I have felt a lot of both, anxiety and excitement, over the past year as we prepare to publish. Sharing the project with my mother and siblings was not easy, and that’s still a source of heartbreak for me, as the memoir displays. But the anxiety and excitement have given way to something more valuable: gratitude. I’m grateful for what I’ve learned about myself and my father. In terms of publishing the book, I’m grateful for the people with whom I’ve worked and for the conversations with fans, media, and journalists like you. If we don’t sell a single copy, it was worth every drop of blood, sweat, and tears.
What do you think is the general public’s greatest misunderstanding about addiction?
Understanding that I’m no clinical expert, and there’s a lot to unpack here, I offer this from personal experience. Addiction does not come from a desire to use per se. It comes from having only two choices: Use or Die. Within the throws of addiction, the option to live a full life free of substance abuse isn’t on the table. Life in that sense is a blind spot altogether.
PS – Fanaticism at its most extreme is an addiction.
I think one of the most difficult elements of writing real stories is knowing what parts of the story to include or not include. How did you edit down or decide on what scenes to include in this book?
Spot on observation! At one point, the memoir was twice as long as it is now. That was two years ago, and after two years of work. I was certain at that time I was finished. I walked away for a week, came back to the manuscript and realized I was not done for the very reason implied by your good question. With the help of a patient and persistent editor (Bryan Tomasovich of The Publishing World), I lashed myself to the mast of one theme: the relationship triangle between my father, pro football, and me. Everything not explicitly within that theme had to go. Looking back over the last two years, I bet I undertook that process of walking away, returning, then cutting fifty times more after I was certain the book was done.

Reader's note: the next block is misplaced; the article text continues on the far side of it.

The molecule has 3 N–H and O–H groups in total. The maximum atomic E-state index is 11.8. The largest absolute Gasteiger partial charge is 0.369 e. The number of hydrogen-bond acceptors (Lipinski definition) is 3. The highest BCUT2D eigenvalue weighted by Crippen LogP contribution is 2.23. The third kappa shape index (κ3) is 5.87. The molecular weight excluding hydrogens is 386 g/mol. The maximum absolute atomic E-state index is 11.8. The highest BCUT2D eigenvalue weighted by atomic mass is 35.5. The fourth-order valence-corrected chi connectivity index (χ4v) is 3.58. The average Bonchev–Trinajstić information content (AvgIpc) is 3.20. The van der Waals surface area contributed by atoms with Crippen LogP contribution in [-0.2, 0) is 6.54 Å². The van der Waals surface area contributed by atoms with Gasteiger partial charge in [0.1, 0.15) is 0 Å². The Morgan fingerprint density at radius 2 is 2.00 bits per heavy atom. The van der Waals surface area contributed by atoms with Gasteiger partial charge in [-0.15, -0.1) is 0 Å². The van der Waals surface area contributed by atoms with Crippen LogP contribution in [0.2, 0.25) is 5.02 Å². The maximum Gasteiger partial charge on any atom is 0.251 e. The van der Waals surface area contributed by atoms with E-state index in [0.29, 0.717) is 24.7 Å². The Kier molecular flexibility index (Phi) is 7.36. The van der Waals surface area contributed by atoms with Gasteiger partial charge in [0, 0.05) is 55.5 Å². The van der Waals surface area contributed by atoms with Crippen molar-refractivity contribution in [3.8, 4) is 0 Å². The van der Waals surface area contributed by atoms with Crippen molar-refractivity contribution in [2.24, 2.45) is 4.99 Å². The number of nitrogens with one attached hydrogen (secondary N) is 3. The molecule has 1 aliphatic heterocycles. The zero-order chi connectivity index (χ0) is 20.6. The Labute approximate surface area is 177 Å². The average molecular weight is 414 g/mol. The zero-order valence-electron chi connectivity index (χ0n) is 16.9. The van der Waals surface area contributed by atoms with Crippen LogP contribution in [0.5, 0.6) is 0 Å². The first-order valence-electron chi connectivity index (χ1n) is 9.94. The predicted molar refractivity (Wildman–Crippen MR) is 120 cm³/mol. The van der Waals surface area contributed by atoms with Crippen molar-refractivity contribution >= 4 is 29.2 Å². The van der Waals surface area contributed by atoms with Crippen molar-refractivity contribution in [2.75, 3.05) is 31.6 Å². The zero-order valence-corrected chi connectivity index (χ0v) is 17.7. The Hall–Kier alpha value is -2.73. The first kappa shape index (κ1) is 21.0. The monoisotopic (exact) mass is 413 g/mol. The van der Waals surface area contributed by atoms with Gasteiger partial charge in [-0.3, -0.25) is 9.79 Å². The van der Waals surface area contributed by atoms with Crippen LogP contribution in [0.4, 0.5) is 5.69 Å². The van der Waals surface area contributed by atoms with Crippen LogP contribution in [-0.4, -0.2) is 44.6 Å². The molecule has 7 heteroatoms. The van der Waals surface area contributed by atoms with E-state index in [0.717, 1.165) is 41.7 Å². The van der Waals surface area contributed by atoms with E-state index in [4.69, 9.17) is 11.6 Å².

Do you have a daily writing routine or schedule when you were working on this book? If so, what is it and how does this help you get the work done? (Basically, we fellow writers love any advice on getting the job done!)
I had to stick with my day job as an attorney. And even though that involves a lot of writing, it’s a much different style, which was not helpful. So, finding a routine for creative writing proved difficult for a while. Things flipped when I committed to making my creativity the most important thing in my life. As soon as I woke (sometimes, many times, at 3 a.m.), my personal writing came first. It also helped when I quit judging the quality of the words when they first hit the page. I would just write, then organize and clean it up later. I also tacked to the wall a quote I found on the internet: It’s not that good writers have a particular gift. They just write. A lot.
What has been inspiring you lately?
Wood, water, stone, air, and fire. My wife and I are on the cusp of an empty nest after raising five kids. So, I have more time for listening to nature. I want and need more of that.
If you could invite three people, living or dead, to a dinner party, who would they be and why?
Abraham Lincoln has always been at the top of my list for questions like this. According to history, he overcame a lot of failure in business and politics. He was challenged by depression. And yet despite those challenges – or maybe because of them – he made obviously positive contributions to a greater cause.
Second, I’ll pick Brazilian writer Paulo Cohelo, author of The Alchemist, an all-time favorite, although I’m most smitten with his work The Fifth Mountain. I would have to learn Portuguese though, I bet.
Last, I would invite my father. He and I have some unfinished business.